Trauma informed design

Trauma-informed design in digital spaces

Earlier this year, VOICES asked Modular Digital to help them to undertake the redesign of their online platform. As a domestic abuse charity founded by women with lived experience, they needed to design a digital safe space to provide support to others like them. We helped them see their vision come to life with a website that embodies their values, is trauma-informed and recovery focused.

How do we bring vision to life? 

At Modular we have always tried to take specific user needs and experience into consideration when designing websites, but until VOICES asked us to help build them a new website, we didn’t have a name for it. Now we know this is Trauma-informed Design.

As a relatively recent concept, no single definition has really been decided on yet. In essence, the framework of Trauma-informed Design takes the principles of trauma-informed care – the practice of taking a patient’s whole history into account when providing healthcare so as to be mindful of any past or current trauma – and applies them to design. These principles include: safety, trustworthiness, peer support, collaboration, empowerment and humility. The central goal is to respect the intended user’s lived experience. When considering what we can incorporate into digital spaces from these principles, a few in particular were of the utmost importance in creating the new digital home for VOICES.

A group of people share a conversation, smiling and laughing.
Trauma-informed design, when applied to digital spaces, can help foster trust and empowerment that helps users start a path to recovery.

Safety

Both real and perceived, the safety of the intended user is paramount. The design should not endanger the user, nor make them feel they are at risk at any time. In the digital word this can often mean data should be handled extremely carefully and only collected if absolutely necessary. In particular in this case we developed a way to quickly and safely exit the site and remove it from a person’s browser history. Just one click, from any page.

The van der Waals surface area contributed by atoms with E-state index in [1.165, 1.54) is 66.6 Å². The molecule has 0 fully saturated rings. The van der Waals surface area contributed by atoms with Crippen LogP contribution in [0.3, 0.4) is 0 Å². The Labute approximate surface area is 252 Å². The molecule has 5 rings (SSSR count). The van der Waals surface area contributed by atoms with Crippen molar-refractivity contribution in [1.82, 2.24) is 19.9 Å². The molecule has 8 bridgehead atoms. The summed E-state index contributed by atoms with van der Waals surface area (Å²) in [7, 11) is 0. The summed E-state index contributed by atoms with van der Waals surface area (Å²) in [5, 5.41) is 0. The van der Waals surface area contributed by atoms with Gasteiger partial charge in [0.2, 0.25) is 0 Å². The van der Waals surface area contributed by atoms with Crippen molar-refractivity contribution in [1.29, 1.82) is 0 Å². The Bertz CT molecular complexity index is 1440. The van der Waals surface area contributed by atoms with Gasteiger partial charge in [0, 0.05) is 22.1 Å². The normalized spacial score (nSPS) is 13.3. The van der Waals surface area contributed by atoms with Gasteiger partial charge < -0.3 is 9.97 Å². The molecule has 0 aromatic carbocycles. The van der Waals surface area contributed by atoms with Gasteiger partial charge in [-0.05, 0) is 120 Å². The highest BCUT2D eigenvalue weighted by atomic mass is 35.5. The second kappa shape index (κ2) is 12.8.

Trust

Information should be communicated clearly, consistently and with transparency.  Trauma can arise from unpredictable circumstances and unpredictable designs will only cause distrust and potential confusion. We designed every page with intent and clear direction. All content is linked with beautiful, hand drawn illustrations that not only lend consistency to every area of the site, they also help to reassure visitors and create a calm environment.

Empowerment

Those who have experienced trauma have often had their agency impaired in some way. When interacting with a design the user should feel empowered and in control. Avoid overwhelm by creating clear intent, but do not make the experience feel forceful or coercive. Likewise, the user should not feel they are encountering obstacles to acquiring information. For this reason, different options should be considered when designing contact information pages and similar content. Attention was given to these areas of micro copy so that nothing on the site feels vague or confusing. Everything leads neatly and clearly into the next step giving power to the user to make choices on how to access information.

Unique solutions, for unique needs

From decorative elements and illustrative images, to the microcopy on buttons, all visual and verbal elements can contribute to an effective trauma-informed design. With any of these principles the needs and solutions will differ depending on the intended user and the nature of their lived experience. There is no one-size fits all. Understanding the psychology of colour, current accepted terms and key phrases to avoid, helps to make informed decisions when designing. If in doubt, we were led by the client and their knowledge of the community we were designing for.

The Safe Space Centre

VOICES intend to create a Safe Space Centre with the help of other services. The centre will embody the principles of Trauma-Informed Design, creating not only a place for peer groups to work towards advocacy, but a leading example of how to design truly safe spaces informed by real, lived experiences.

Content contributor: Owen Leigh, Digital Content Delivery Manager

Emma Millington

Emma Millington

Head of Customer Relations - Passionate about demystifying tech so we can all speak the same language

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